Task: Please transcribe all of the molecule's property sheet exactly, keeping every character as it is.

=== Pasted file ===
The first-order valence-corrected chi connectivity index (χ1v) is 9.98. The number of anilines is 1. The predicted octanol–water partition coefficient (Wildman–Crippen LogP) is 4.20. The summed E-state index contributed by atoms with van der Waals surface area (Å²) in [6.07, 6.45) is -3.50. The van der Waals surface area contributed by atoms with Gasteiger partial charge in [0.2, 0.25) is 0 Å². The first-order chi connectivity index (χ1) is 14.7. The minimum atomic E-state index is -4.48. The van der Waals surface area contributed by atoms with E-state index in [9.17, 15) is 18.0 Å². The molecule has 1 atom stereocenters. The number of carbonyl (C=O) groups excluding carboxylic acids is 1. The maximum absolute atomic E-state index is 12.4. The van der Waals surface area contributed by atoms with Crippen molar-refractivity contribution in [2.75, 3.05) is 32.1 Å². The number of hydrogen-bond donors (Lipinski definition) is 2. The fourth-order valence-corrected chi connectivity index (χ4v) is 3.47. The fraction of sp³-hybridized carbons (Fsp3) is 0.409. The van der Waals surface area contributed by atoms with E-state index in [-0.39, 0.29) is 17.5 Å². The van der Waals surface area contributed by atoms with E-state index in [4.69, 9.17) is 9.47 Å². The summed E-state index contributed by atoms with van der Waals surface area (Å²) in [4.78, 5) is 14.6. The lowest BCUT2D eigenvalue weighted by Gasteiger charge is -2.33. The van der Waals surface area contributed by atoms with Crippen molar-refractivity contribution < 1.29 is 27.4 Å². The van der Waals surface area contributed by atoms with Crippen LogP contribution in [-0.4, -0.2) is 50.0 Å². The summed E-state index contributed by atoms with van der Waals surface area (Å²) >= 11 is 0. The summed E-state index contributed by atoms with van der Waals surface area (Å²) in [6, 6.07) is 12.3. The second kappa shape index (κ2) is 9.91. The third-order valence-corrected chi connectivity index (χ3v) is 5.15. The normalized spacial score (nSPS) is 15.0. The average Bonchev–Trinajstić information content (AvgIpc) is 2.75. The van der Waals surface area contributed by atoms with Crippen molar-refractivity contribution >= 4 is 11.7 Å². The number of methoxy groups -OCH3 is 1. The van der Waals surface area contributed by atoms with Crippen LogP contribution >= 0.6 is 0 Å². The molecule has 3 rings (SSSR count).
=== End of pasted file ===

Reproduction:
The first-order valence-corrected chi connectivity index (χ1v) is 9.98. The number of anilines is 1. The predicted octanol–water partition coefficient (Wildman–Crippen LogP) is 4.20. The summed E-state index contributed by atoms with van der Waals surface area (Å²) in [6.07, 6.45) is -3.50. The van der Waals surface area contributed by atoms with Gasteiger partial charge in [0.2, 0.25) is 0 Å². The first-order chi connectivity index (χ1) is 14.7. The minimum atomic E-state index is -4.48. The van der Waals surface area contributed by atoms with E-state index in [9.17, 15) is 18.0 Å². The molecule has 1 atom stereocenters. The number of carbonyl (C=O) groups excluding carboxylic acids is 1. The maximum absolute atomic E-state index is 12.4. The van der Waals surface area contributed by atoms with Crippen molar-refractivity contribution in [2.75, 3.05) is 32.1 Å². The number of hydrogen-bond donors (Lipinski definition) is 2. The fourth-order valence-corrected chi connectivity index (χ4v) is 3.47. The fraction of sp³-hybridized carbons (Fsp3) is 0.409. The van der Waals surface area contributed by atoms with E-state index in [-0.39, 0.29) is 17.5 Å². The van der Waals surface area contributed by atoms with E-state index in [4.69, 9.17) is 9.47 Å². The summed E-state index contributed by atoms with van der Waals surface area (Å²) in [4.78, 5) is 14.6. The lowest BCUT2D eigenvalue weighted by Gasteiger charge is -2.33. The van der Waals surface area contributed by atoms with Crippen molar-refractivity contribution < 1.29 is 27.4 Å². The van der Waals surface area contributed by atoms with Crippen LogP contribution in [-0.4, -0.2) is 50.0 Å². The summed E-state index contributed by atoms with van der Waals surface area (Å²) >= 11 is 0. The summed E-state index contributed by atoms with van der Waals surface area (Å²) in [6, 6.07) is 12.3. The second kappa shape index (κ2) is 9.91. The third-order valence-corrected chi connectivity index (χ3v) is 5.15. The normalized spacial score (nSPS) is 15.0. The average Bonchev–Trinajstić information content (AvgIpc) is 2.75. The van der Waals surface area contributed by atoms with Crippen molar-refractivity contribution >= 4 is 11.7 Å². The number of methoxy groups -OCH3 is 1. The van der Waals surface area contributed by atoms with Crippen LogP contribution >= 0.6 is 0 Å². The molecule has 3 rings (SSSR count).